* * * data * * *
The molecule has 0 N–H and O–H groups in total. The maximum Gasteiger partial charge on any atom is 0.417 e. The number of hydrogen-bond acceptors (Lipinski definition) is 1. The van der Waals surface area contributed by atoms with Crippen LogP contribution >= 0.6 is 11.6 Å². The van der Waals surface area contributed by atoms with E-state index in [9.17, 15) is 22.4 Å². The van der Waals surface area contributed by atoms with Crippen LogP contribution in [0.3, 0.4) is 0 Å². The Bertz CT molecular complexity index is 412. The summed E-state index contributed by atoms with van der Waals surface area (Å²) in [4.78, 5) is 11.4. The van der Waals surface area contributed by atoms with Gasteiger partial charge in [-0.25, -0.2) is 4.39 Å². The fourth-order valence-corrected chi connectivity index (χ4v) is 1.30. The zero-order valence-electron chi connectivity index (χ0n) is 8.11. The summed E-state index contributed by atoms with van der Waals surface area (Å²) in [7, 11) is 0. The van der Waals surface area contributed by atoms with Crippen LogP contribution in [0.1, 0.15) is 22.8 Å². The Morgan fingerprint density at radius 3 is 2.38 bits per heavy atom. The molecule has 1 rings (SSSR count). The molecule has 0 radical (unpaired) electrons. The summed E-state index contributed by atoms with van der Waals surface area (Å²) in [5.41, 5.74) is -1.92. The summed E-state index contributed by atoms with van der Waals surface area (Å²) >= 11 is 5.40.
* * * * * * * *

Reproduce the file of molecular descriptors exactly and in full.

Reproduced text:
The molecule has 0 N–H and O–H groups in total. The maximum Gasteiger partial charge on any atom is 0.417 e. The number of hydrogen-bond acceptors (Lipinski definition) is 1. The van der Waals surface area contributed by atoms with Crippen LogP contribution >= 0.6 is 11.6 Å². The van der Waals surface area contributed by atoms with E-state index in [9.17, 15) is 22.4 Å². The van der Waals surface area contributed by atoms with Crippen LogP contribution in [0.3, 0.4) is 0 Å². The Bertz CT molecular complexity index is 412. The summed E-state index contributed by atoms with van der Waals surface area (Å²) in [4.78, 5) is 11.4. The van der Waals surface area contributed by atoms with Gasteiger partial charge in [-0.25, -0.2) is 4.39 Å². The fourth-order valence-corrected chi connectivity index (χ4v) is 1.30. The zero-order valence-electron chi connectivity index (χ0n) is 8.11. The summed E-state index contributed by atoms with van der Waals surface area (Å²) in [7, 11) is 0. The van der Waals surface area contributed by atoms with Crippen LogP contribution in [0.1, 0.15) is 22.8 Å². The Morgan fingerprint density at radius 3 is 2.38 bits per heavy atom. The molecule has 1 rings (SSSR count). The molecule has 0 radical (unpaired) electrons. The summed E-state index contributed by atoms with van der Waals surface area (Å²) in [5.41, 5.74) is -1.92. The summed E-state index contributed by atoms with van der Waals surface area (Å²) >= 11 is 5.40.